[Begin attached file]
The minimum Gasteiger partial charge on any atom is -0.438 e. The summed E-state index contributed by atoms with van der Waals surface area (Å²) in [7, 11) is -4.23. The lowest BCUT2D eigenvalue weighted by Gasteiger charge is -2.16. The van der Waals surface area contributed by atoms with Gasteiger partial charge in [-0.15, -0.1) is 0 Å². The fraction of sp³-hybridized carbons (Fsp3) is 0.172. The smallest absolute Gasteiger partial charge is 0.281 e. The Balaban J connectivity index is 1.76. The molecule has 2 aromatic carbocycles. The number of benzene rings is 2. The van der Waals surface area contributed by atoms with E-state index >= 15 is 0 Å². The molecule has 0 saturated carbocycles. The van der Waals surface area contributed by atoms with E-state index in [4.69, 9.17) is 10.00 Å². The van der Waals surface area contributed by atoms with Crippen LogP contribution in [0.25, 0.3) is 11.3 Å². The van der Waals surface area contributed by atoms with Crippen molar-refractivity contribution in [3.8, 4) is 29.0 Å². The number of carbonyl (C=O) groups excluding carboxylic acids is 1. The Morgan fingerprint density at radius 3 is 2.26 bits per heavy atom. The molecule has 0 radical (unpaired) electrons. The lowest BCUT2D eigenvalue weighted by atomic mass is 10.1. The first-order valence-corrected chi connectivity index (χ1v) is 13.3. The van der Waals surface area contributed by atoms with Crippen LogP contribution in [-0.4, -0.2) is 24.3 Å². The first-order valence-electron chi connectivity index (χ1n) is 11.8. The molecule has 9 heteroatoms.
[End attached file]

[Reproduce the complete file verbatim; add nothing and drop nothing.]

The minimum Gasteiger partial charge on any atom is -0.438 e. The summed E-state index contributed by atoms with van der Waals surface area (Å²) in [7, 11) is -4.23. The lowest BCUT2D eigenvalue weighted by Gasteiger charge is -2.16. The van der Waals surface area contributed by atoms with Gasteiger partial charge in [-0.15, -0.1) is 0 Å². The fraction of sp³-hybridized carbons (Fsp3) is 0.172. The smallest absolute Gasteiger partial charge is 0.281 e. The Balaban J connectivity index is 1.76. The molecule has 2 aromatic carbocycles. The number of benzene rings is 2. The van der Waals surface area contributed by atoms with E-state index >= 15 is 0 Å². The molecule has 0 saturated carbocycles. The van der Waals surface area contributed by atoms with E-state index in [4.69, 9.17) is 10.00 Å². The van der Waals surface area contributed by atoms with Crippen LogP contribution in [0.25, 0.3) is 11.3 Å². The van der Waals surface area contributed by atoms with Crippen molar-refractivity contribution in [3.8, 4) is 29.0 Å². The number of carbonyl (C=O) groups excluding carboxylic acids is 1. The Morgan fingerprint density at radius 3 is 2.26 bits per heavy atom. The molecule has 0 radical (unpaired) electrons. The lowest BCUT2D eigenvalue weighted by atomic mass is 10.1. The first-order valence-corrected chi connectivity index (χ1v) is 13.3. The van der Waals surface area contributed by atoms with Crippen LogP contribution in [-0.4, -0.2) is 24.3 Å². The first-order valence-electron chi connectivity index (χ1n) is 11.8. The molecule has 9 heteroatoms.